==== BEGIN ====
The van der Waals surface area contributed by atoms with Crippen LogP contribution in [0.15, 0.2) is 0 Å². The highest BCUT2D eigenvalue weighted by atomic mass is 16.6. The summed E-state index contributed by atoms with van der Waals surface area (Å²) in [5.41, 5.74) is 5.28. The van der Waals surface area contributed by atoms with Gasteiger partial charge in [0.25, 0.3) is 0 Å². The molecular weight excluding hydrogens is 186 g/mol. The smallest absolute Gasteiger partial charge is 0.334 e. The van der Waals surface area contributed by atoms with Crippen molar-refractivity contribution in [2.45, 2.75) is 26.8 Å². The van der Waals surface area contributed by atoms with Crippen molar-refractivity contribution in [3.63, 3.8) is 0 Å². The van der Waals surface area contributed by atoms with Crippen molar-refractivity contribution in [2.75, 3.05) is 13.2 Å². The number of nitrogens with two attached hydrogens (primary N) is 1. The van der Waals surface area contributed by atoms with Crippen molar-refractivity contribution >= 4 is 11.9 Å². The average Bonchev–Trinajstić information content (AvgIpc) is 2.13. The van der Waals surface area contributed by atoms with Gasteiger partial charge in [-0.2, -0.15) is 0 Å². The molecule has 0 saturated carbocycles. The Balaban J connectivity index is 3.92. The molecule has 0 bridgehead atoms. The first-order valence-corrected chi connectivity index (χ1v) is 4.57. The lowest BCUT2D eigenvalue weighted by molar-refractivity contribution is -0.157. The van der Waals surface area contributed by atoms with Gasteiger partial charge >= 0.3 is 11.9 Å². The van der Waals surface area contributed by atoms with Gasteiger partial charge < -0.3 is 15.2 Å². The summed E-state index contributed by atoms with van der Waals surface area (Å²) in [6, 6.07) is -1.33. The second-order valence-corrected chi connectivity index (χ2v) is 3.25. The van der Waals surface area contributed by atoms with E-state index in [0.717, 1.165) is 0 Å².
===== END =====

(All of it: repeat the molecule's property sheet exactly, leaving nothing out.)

The van der Waals surface area contributed by atoms with Crippen LogP contribution in [0.15, 0.2) is 0 Å². The highest BCUT2D eigenvalue weighted by atomic mass is 16.6. The summed E-state index contributed by atoms with van der Waals surface area (Å²) in [5.41, 5.74) is 5.28. The van der Waals surface area contributed by atoms with Gasteiger partial charge in [0.25, 0.3) is 0 Å². The molecular weight excluding hydrogens is 186 g/mol. The smallest absolute Gasteiger partial charge is 0.334 e. The van der Waals surface area contributed by atoms with Crippen molar-refractivity contribution in [2.45, 2.75) is 26.8 Å². The van der Waals surface area contributed by atoms with Crippen molar-refractivity contribution in [3.63, 3.8) is 0 Å². The van der Waals surface area contributed by atoms with Crippen molar-refractivity contribution in [2.75, 3.05) is 13.2 Å². The number of nitrogens with two attached hydrogens (primary N) is 1. The van der Waals surface area contributed by atoms with Crippen molar-refractivity contribution >= 4 is 11.9 Å². The average Bonchev–Trinajstić information content (AvgIpc) is 2.13. The van der Waals surface area contributed by atoms with Gasteiger partial charge in [-0.2, -0.15) is 0 Å². The molecule has 0 saturated carbocycles. The Balaban J connectivity index is 3.92. The molecule has 0 bridgehead atoms. The first-order valence-corrected chi connectivity index (χ1v) is 4.57. The lowest BCUT2D eigenvalue weighted by molar-refractivity contribution is -0.157. The van der Waals surface area contributed by atoms with Gasteiger partial charge >= 0.3 is 11.9 Å². The van der Waals surface area contributed by atoms with Gasteiger partial charge < -0.3 is 15.2 Å². The summed E-state index contributed by atoms with van der Waals surface area (Å²) in [6, 6.07) is -1.33. The second-order valence-corrected chi connectivity index (χ2v) is 3.25. The van der Waals surface area contributed by atoms with E-state index in [0.717, 1.165) is 0 Å².